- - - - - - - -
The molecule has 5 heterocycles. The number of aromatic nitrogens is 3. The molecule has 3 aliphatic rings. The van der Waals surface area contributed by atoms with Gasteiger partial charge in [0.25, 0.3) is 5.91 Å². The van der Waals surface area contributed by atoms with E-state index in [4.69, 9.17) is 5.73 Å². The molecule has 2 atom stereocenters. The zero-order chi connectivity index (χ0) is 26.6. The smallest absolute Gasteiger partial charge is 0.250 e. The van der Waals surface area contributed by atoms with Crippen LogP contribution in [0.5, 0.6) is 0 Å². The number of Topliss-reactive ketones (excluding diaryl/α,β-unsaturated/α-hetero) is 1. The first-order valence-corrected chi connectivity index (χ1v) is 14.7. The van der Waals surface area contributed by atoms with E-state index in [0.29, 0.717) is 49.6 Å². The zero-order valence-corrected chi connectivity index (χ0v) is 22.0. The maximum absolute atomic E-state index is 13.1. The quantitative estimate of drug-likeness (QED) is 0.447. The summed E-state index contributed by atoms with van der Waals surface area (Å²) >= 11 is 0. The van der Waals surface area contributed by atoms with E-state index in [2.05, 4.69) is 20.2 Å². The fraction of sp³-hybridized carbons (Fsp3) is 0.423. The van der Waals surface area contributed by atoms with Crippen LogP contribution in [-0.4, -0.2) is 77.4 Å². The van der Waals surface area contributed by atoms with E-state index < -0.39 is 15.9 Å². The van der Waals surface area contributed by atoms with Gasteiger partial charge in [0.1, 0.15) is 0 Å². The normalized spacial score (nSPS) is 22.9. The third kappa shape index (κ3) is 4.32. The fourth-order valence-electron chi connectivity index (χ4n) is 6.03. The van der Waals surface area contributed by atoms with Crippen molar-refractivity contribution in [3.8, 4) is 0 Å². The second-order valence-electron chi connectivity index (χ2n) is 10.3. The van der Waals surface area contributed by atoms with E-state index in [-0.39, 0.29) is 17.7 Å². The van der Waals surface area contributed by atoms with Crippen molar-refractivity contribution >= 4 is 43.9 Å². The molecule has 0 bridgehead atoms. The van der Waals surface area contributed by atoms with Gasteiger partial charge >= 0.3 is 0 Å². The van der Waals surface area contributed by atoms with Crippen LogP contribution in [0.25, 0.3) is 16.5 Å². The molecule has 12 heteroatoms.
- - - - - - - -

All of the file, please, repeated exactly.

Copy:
The molecule has 5 heterocycles. The number of aromatic nitrogens is 3. The molecule has 3 aliphatic rings. The van der Waals surface area contributed by atoms with Gasteiger partial charge in [0.25, 0.3) is 5.91 Å². The van der Waals surface area contributed by atoms with E-state index in [4.69, 9.17) is 5.73 Å². The molecule has 2 atom stereocenters. The zero-order chi connectivity index (χ0) is 26.6. The smallest absolute Gasteiger partial charge is 0.250 e. The van der Waals surface area contributed by atoms with Crippen LogP contribution in [0.5, 0.6) is 0 Å². The number of Topliss-reactive ketones (excluding diaryl/α,β-unsaturated/α-hetero) is 1. The first-order valence-corrected chi connectivity index (χ1v) is 14.7. The van der Waals surface area contributed by atoms with E-state index in [0.29, 0.717) is 49.6 Å². The zero-order valence-corrected chi connectivity index (χ0v) is 22.0. The maximum absolute atomic E-state index is 13.1. The quantitative estimate of drug-likeness (QED) is 0.447. The summed E-state index contributed by atoms with van der Waals surface area (Å²) >= 11 is 0. The van der Waals surface area contributed by atoms with E-state index in [2.05, 4.69) is 20.2 Å². The fraction of sp³-hybridized carbons (Fsp3) is 0.423. The van der Waals surface area contributed by atoms with Crippen LogP contribution in [-0.4, -0.2) is 77.4 Å². The van der Waals surface area contributed by atoms with E-state index < -0.39 is 15.9 Å². The van der Waals surface area contributed by atoms with Gasteiger partial charge in [0.1, 0.15) is 0 Å². The normalized spacial score (nSPS) is 22.9. The third kappa shape index (κ3) is 4.32. The fourth-order valence-electron chi connectivity index (χ4n) is 6.03. The van der Waals surface area contributed by atoms with Crippen molar-refractivity contribution in [3.8, 4) is 0 Å². The second-order valence-electron chi connectivity index (χ2n) is 10.3. The van der Waals surface area contributed by atoms with E-state index in [-0.39, 0.29) is 17.7 Å². The van der Waals surface area contributed by atoms with Crippen molar-refractivity contribution >= 4 is 43.9 Å². The molecule has 0 bridgehead atoms. The van der Waals surface area contributed by atoms with Gasteiger partial charge >= 0.3 is 0 Å². The van der Waals surface area contributed by atoms with Crippen LogP contribution in [0.25, 0.3) is 16.5 Å². The molecule has 12 heteroatoms.